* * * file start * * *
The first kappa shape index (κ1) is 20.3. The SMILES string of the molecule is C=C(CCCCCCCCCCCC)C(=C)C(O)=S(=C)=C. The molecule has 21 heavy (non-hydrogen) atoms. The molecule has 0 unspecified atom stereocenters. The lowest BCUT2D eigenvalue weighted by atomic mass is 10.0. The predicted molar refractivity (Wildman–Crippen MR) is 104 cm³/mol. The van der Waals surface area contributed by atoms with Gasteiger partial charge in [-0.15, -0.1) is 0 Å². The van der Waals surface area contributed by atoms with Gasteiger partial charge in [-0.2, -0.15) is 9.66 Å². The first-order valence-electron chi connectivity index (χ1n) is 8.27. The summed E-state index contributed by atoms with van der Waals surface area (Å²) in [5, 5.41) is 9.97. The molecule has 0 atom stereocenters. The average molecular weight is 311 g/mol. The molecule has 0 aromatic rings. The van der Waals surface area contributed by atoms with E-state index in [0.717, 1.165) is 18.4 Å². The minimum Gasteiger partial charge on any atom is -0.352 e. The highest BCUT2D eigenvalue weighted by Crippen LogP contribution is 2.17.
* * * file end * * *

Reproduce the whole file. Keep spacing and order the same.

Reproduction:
The first kappa shape index (κ1) is 20.3. The SMILES string of the molecule is C=C(CCCCCCCCCCCC)C(=C)C(O)=S(=C)=C. The molecule has 21 heavy (non-hydrogen) atoms. The molecule has 0 unspecified atom stereocenters. The lowest BCUT2D eigenvalue weighted by atomic mass is 10.0. The predicted molar refractivity (Wildman–Crippen MR) is 104 cm³/mol. The van der Waals surface area contributed by atoms with Gasteiger partial charge in [-0.15, -0.1) is 0 Å². The van der Waals surface area contributed by atoms with Gasteiger partial charge in [-0.2, -0.15) is 9.66 Å². The first-order valence-electron chi connectivity index (χ1n) is 8.27. The summed E-state index contributed by atoms with van der Waals surface area (Å²) in [5, 5.41) is 9.97. The molecule has 0 atom stereocenters. The average molecular weight is 311 g/mol. The molecule has 0 aromatic rings. The van der Waals surface area contributed by atoms with E-state index in [0.717, 1.165) is 18.4 Å². The minimum Gasteiger partial charge on any atom is -0.352 e. The highest BCUT2D eigenvalue weighted by Crippen LogP contribution is 2.17.